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Research Opportunity: Measuring Labour Shortages

Release Date: 16 December 2021

Closing Date: 31 January 2022 (11:59pm PST)

The Labour Market Information Council (LMIC) is seeking innovative solutions for real-time identification and tracking of labour shortages. To meet this objective, we are looking for advanced research projects focused on measurement frameworks, statistical analyses, and conceptual research on labour shortages and, where appropriate, skills shortages.

Who Can apply

Researchers at accredited post-secondary institutions within Canada

Other Independent researchers in Canada

What recipients get

A $7,500 stipend paid out during the course the research term (10-12 months)

Access to restricted and proprietary data through the LMIC Data Hub, including record-level observations of online job postings provided by Vicinity Jobs (see Data Resources section below)

Support reviewing and editing early research drafts and reviewing empirical analysis and coding, if needed

Publication in LMIC’s forthcoming working paper research series

Freedom to adapt your research and seek publication in academic journals or other outlets of your choice

What is expected of you

Ongoing communication with the LMIC editorial team, including regular updates, outlines, drafts and other materials as agreed to in advance

Three final deliverables are expected:

A rigorous research paper delivered within the specified timeframe

Code files and intermediate data files

Final data, charts and any other empirical outputs

Participation in a workshop with other researchers working on this project to present your preliminary work. The workshop is planned for September 2022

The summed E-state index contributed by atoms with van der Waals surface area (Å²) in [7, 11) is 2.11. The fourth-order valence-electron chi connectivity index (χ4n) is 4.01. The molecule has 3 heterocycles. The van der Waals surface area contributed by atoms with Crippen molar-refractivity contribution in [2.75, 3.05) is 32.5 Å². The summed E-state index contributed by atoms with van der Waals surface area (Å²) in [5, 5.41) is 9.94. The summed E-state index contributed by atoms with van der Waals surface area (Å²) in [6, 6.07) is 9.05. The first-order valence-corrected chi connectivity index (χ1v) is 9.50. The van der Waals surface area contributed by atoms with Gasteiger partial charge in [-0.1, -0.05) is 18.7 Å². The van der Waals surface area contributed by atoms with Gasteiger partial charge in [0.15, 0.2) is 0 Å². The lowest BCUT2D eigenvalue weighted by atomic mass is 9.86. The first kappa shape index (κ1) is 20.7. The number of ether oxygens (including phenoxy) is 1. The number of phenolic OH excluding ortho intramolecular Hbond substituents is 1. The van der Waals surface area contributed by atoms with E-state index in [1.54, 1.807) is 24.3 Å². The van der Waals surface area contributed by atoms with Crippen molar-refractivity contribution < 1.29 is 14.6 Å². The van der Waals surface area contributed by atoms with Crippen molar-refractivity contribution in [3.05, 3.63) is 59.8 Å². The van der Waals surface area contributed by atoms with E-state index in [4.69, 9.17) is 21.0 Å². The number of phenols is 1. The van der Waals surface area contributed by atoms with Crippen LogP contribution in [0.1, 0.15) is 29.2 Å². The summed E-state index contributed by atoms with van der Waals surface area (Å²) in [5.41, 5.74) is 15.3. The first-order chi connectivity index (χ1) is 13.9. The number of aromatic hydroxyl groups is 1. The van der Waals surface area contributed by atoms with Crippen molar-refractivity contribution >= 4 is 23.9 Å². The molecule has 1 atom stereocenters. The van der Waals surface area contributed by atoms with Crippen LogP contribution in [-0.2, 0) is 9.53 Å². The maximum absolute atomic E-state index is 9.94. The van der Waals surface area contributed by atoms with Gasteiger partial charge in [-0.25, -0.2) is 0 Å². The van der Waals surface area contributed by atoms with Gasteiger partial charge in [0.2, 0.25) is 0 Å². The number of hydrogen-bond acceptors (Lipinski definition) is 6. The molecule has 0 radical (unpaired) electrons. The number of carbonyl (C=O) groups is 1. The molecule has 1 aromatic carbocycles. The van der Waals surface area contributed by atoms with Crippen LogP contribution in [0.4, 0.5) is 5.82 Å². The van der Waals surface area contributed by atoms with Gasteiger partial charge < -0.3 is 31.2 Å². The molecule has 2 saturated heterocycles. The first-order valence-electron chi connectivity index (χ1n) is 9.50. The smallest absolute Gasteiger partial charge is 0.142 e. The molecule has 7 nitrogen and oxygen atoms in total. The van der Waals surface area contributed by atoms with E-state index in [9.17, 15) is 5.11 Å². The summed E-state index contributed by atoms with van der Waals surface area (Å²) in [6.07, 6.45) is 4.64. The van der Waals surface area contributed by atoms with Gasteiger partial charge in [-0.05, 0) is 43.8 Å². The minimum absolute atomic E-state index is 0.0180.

Participation in a final workshop in early 2023 hosted by the Canadian Labour Economics Forum (CLEF) to present research findings and final deliverables

Background

While labour shortages are broadly understood as a lack of labour supply relative to demand, the concept lacks conceptual and empirical clarity. In particular, current methods and indicators for identifying and measuring shortages in real time are inadequate. This significantly hinders policymakers and researchers’ ability to track and respond to the challenges posed by labour shortages in a data driven, objective manner.

As Canadian labour markets recover from COVID-19, media stories and other anecdotal evidence of labour shortages have become increasingly prominent, prompting calls for policy interventions. LMIC has started exploring this topic from a conceptual point of view, first by distinguishing labour shortages from skills shortages and skills mismatches and then by exploring the limitations of existing data sources to identify and measure shortages, in particular skills shortages related to bilingual workers. While conceptual work remains important, there is a need for advanced research to: 1) improve existing empirical methods for identifying and measuring shortages in real-time and at local levels; and, 2) articulate the real consequences of shortages for Canada across a range of economic and social dimensions.